House B + B (2014) by Studio MK27 – Marcio Kogan + Renata Furlanetto + Architects Gallery located in Brazil. The arrival at Casa B + B – access to the social area – takes place through an architectural route, by an open ramp, located in the east portion of the construction. This space is protected laterally by concrete elements that create surprising light effects and end up acting as protection for weather inclement weather. It is an interstitial space between the protected interior of the building and the uncovered garden. The ramp, long and smooth, extends this transition between the interior and exterior, creating a present feeling of change of environment. This solution was widely used by Brazilian modernism, which consecrated the radical use of ramps as a form of vertical circulation by reaffirming Corbusian precepts on the architectural promenade. There is, purposely, a lack of definition about the nature of this space: internal or external?

 


The reference to modernism is also in the fence of leaked elements, consecrated from the 1930s in Brazil, as a solution to be reproduced in large scale, very suitable for the tropical climate since it allows shading without blocking the fresh wind. The social area of the house creates a sense of welcome and comfort, in an open space, without any structural interference to the layout of furniture. A sliding door of 3.5m allows the kitchen to be fully integrated into the living space of the dining room. The food preparation stand is in front of a window that faces the ramp, receiving the light built, filtered by the leaked elements. So the kitchen is made as an illuminated space and pleasant stay.

 


Unlike the usual, the rooms are on the first floor – in direct relation to the garden – and can also be accessed internally via a staircase connected to the upper room. Wood elements in the facade of this floor allow for control of the sun internally, and thus optimum thermal performance. The use of raw materials, such as apparent concrete and wood, lends a living aspect to the residence, constantly changing through time. The architecture of Casa B + B, therefore, sought to create a cozy, cozy space, an intimate house for both the daily life of the residents and receptions with friends in small social gatherings.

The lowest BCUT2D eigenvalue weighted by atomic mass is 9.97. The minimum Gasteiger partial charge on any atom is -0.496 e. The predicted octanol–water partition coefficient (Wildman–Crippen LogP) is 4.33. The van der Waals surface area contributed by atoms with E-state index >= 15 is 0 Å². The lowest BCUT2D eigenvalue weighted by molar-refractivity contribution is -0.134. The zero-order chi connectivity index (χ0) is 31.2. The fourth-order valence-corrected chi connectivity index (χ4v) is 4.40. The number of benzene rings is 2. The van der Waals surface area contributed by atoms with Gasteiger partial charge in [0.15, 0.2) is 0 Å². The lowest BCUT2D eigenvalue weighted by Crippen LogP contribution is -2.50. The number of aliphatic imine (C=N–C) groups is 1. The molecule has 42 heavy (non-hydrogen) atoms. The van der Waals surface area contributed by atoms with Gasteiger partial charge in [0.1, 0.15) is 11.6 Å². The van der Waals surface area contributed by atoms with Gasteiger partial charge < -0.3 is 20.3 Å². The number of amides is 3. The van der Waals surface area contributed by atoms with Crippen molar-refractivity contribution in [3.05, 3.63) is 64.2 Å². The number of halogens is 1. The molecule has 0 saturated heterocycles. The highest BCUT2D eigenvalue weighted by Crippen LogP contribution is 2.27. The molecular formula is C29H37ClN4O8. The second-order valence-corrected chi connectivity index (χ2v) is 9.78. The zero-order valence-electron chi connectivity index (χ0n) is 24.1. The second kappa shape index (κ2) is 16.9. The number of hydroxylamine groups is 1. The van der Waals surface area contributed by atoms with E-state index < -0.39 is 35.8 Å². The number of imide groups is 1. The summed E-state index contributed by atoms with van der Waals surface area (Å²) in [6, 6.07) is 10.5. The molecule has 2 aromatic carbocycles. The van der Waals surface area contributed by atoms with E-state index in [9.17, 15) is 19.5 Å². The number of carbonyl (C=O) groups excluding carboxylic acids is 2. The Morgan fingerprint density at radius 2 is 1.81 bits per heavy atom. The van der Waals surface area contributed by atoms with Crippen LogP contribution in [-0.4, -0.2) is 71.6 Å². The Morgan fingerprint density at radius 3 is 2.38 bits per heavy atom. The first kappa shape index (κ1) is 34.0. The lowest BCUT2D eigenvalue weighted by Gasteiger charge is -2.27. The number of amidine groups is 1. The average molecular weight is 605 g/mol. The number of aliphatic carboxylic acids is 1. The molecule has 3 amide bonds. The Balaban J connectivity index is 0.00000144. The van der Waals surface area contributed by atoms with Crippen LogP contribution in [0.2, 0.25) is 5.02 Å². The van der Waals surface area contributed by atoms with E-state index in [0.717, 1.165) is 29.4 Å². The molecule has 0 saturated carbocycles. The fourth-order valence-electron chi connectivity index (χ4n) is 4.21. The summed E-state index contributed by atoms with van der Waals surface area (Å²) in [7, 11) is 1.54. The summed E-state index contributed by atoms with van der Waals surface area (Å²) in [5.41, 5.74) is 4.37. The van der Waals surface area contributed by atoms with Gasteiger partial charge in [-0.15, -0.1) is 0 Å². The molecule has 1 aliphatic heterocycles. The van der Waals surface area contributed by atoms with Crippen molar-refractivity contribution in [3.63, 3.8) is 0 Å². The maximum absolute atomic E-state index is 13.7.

© Fernando Guerra | FG + SG


 

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Casa O by Atelier dos Remedios

Casa O by Atelier dos Remedios

Casa O by Atelier dos Remedios located in Bom Sucesso, Óbidos, Portugal | The Hardt

 

Casa O by Atelier dos Remedios located in Bom Sucesso, Óbidos, Portugal. With the desire of a central distribution space in the 2,045 ft² (190 m²) home and with the fulfillment of all the lines previously mentioned, we accede to this house by an entrance collected and between two bodies arranged with a 10º angle between them. A first 50cm lower entry space gives access to the distribution space par excellence through 3 steps. In the central hall are all the distribution spaces and directions pointed, it is a centrifugal space although endowed with a supplement of “superfluous” area that allows the informality of meetings, activities occupations etc. “We draw a longitudinal line, with the direction East / West, at the midpoint of the width of the lot. It was a desire for an occupation in extension, allowing the maintenance of a free area parallels to the construction with the same dimensions of this one. We leaned to the extreme East with 3m of distance, the area of constructed area, in the assumption of assigning to the Nascent facade the place of the rooms and the facade. the North top is occupied by the entrance and parking and the South top by the kitchen. The occupation of the kitchen in the southeast quadrant, in a privileged place of the house, was not a consequence but of an attribution to this space, which is demonstrated of the most inhabited in the familiar daily life, of an unusual situation, more comfortable and more central of the house.